REVIEW: Blue bayou
10548 82 Ave.
Edmonton’s foodie community, it has been noted, can be somewhat fervent.
I’d like to think this is a natural extension of their shared passion for all things gastronomic. But the reality is that communities tend to just be fervent. Sometimes, the focus of that fervour deserves it, other times …not so much. Either way, it generates a little excitement on an otherwise unengaging evening.
I’ve eaten in any number of restaurants here that came highly recommended. Most of the time, I’ve been disappointed, having eaten in similar establishments in numerous other cities. Either the ingredients have been less than fresh, or an appetizer has been obviously cooked from frozen, or a dessert is a renamed version of the same chocolate mousse cake that fails so valiantly at any number of ambitious, wannabe chains, or the product is overpriced.
But then occasionally, you find a place that simply cooks.
This is not a review about one of those places.
Instead, it’s a review of local favourite Da-De-O’s, a cajun restaurant that has been a fixture on Whyte Avenue, in one form or another, for years.
Da-De-O’s is beloved. I first ate there about 13 years ago, and had the blackened catfish with tequila salsa. It was superb. It took forever to get service and was badly overpriced, but the 50s diner interior of the place, replete with table-top mini jukeboxes and genuine kitsch on the walls all added up to some serious satisfaction.
I understand the ownership changed a few years thereafter. I’ve eaten at Da-De-Os on three other occasions and on each, been disappointed. On one of two occasions in which the staff were rude, it was so vexing I had to restrain myself from punching one of them in the mouth, and I’m a pacifist. On the third, the food was overcooked and dry.
So my expectations were low on this latest visit, a mid-afternoon pop round for a couple of traditional dishes from its menu, which barely seems to have changed after all these years. The blackened catfish with tequila salsa was still there, and so were the po’ boys, which people inexplicably rave about.
Thing is, outside of that first visit well over a decade ago, I’ve never gotten much of a “creative fresh food” vibe from the place’s food. It’s stick-to-your ribs fare, and some of it is tasty enough, in an “assaulted with cayenne pepper” kind of way. But it has never been anywhere near good enough to support its rep. Local alternative papers have handed it all sorts of awards, and yet in five trips here now, I`ve had exactly one impressive meal.
On the other hand, it’s also not the priciest joint. Its coffee continues to be good and if you can stand the near-suffocating hipster vibe from the university folk who call it a steady hangout – or perhaps even relish it a bit – it’s still got charm.
I started with the crab cakes. Clocking in at $12 for three, I was expecting something better than standard, deepfried, breaded cakes. The crab flavour was largely dominated by the breading and the red pepper sauce that came with it. The sauce was cold and had a slightly congealed consistency, although that might’ve been a concession to the cayenne pepper liberally dusted on the plate. These suckers were hot, but more generically fishcake-tasting than crab. I wasn’t entirely sure they weren’t cooked from frozen.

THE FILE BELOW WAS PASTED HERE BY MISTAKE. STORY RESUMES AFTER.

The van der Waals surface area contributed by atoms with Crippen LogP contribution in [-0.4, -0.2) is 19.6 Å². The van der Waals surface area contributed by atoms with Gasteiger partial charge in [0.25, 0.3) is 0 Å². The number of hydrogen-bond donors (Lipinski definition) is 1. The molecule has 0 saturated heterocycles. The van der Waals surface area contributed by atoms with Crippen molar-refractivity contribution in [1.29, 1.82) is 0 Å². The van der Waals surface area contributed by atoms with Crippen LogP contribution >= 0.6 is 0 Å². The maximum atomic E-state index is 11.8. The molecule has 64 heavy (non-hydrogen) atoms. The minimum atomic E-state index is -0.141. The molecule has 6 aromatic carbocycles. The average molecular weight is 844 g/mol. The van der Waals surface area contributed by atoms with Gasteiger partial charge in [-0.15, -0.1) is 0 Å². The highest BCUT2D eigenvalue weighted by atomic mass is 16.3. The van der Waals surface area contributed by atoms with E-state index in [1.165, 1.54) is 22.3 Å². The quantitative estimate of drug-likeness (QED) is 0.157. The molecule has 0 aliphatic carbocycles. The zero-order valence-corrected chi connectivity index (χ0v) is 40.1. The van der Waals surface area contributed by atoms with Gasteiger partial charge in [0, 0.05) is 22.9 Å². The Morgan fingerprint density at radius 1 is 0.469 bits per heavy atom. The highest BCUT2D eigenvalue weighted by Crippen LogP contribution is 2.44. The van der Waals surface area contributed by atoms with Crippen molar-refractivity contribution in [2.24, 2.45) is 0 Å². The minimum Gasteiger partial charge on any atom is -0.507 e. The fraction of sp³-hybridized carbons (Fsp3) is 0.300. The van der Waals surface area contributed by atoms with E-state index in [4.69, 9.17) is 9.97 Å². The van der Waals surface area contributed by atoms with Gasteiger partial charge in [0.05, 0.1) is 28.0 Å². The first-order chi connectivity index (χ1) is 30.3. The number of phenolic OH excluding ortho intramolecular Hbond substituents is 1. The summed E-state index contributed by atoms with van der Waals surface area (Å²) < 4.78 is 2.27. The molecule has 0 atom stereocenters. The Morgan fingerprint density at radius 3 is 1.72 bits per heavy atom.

The jambalaya adhered to the traditional sausage, shrimp, chicken and rice formula that has served lots of cajun restaurants well over the years. But the dish seemed speed prepped, a combination of pre-made sauce and meat ingredients at heat in the pan, instead of stewed together over time. To me, that’s not real jambalaya any more than it`s real curry when an East Indian restaurant does the same. It`s certainly not a $14 dish.
Having said that, it was a reasonably tasty sauce. The cubes of ham and pieces of chicken, along with baby shrimp, weren’t particularly infused with flavour from the dish, again suggesting some speed in prep. The tomato rice was peppery and a little overcooked, as was the chicken, and neither were initially coated with enough sauce.
Da-De-O’s has a full range of desserts along with a menu of its popular Po’ Boy Sandwiches. And it’s located in a prime spot just off 105 St. And Whyte, right next to Avenue Guitar, so the area is always humming with customers. It`s easy to see how that alone has helped it build some customer loyalty.
But again, that doesn`t explain the vociferous endorsement the restaurant gets, and it`s certainly not the only so-called local institution to have left me somewhat nonplussed. It`s good for what it is – a nice place to stop in with a small group of friends for some comfort nosh, not gourmet fare – if they can`t even cook rice properly they`re not getting that label anytime soon. There`s nice stuff on the walls, and some decent Chicago blues and Motown on the jukebox.
Which takes us back to my original theory: sometimes, that local foodie fervour is all a matter of environment and community. If you`re not that picky about your food to begin with, a jukebox full of decent tunes, a hot sandwich and some good coffee might still carry the day.